Yet, at the same time that many people witnessed the dancing of the sun, the seers, and some of the people, witnessed something different. Lucia described seeing at first, “..St. Joseph with the Child Jesus and Our Lady robed in white with a blue mantle, besides the sun. St. Joseph and the Child Jesus appeared to bless the world, for they had traced the Sign of the Cross with their hands.” Next, Lucia described seeing “..Our Lord and Our Lady; it seemed to me that it was Our Lady of Dolours [Sorrows]. Our Lord appeared to bless the world in the same manner as St. Joseph had done.” Then, finally Lucia and the seers saw Mary one last time “..resembling Our Lady of Carmel.” The first apparition they saw was that of the holy family. God was showing the world the need to strengthen the bonds of marriage and the Christian family unit, as represented by the perfect model of St. Joseph, Mary and the Child Jesus. Jesus lived most of His life as part of a family. By His life in a family, Jesus sanctified all families, raising them up by His sanctified humanity. God blessed the family, as our model, because He knew the unrelenting attacks on the family that would come for the rest of the century and into the 21st century. We know now the scourge modernity has had on the family unit, from divorce, broken-marriages, single parent homes, adultery, abortions, sexual abuse, same sex marriages, and negative forces of every kind. The tragic breakdown of the family has been the single most interiorly corrosive development to the fracturing of modern culture and society. It is also interesting that in the first vision, St. Joseph, as the father figure, is the one to bless the world. Again, stressing the importance of fathers and fatherhood in the family and society. In the second apparition, Jesus and Mary appear and bless the world. Lucia said Jesus appeared as “the Perfect Man” and Mary appeared as “Our Lady of Sorrows.” She attributed the meaning of this as a call to perfection in the Christian life, following the examples of Jesus and Mary in all things, especially in sacrifice and suffering. In the last apparition, the children saw Our Lady of Mt. Carmel, in a religious habit, which Lucia attributed as a call of our total consecration to God, a call to holiness and to our intimate union with Him.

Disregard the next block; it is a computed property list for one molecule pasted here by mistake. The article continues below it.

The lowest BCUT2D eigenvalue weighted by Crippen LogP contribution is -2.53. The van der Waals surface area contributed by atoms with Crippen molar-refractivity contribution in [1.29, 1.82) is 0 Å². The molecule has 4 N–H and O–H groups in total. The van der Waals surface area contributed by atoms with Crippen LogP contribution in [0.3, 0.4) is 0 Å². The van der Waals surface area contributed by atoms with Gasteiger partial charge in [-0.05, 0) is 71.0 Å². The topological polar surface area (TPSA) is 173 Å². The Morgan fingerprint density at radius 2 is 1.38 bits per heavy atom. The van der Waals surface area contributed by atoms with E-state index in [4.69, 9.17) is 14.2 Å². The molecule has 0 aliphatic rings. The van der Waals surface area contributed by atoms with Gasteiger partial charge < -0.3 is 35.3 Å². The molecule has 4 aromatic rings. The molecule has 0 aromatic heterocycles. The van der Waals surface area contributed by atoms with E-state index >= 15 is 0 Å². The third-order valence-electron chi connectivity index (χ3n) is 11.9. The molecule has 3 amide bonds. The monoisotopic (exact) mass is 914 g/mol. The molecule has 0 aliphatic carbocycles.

Russia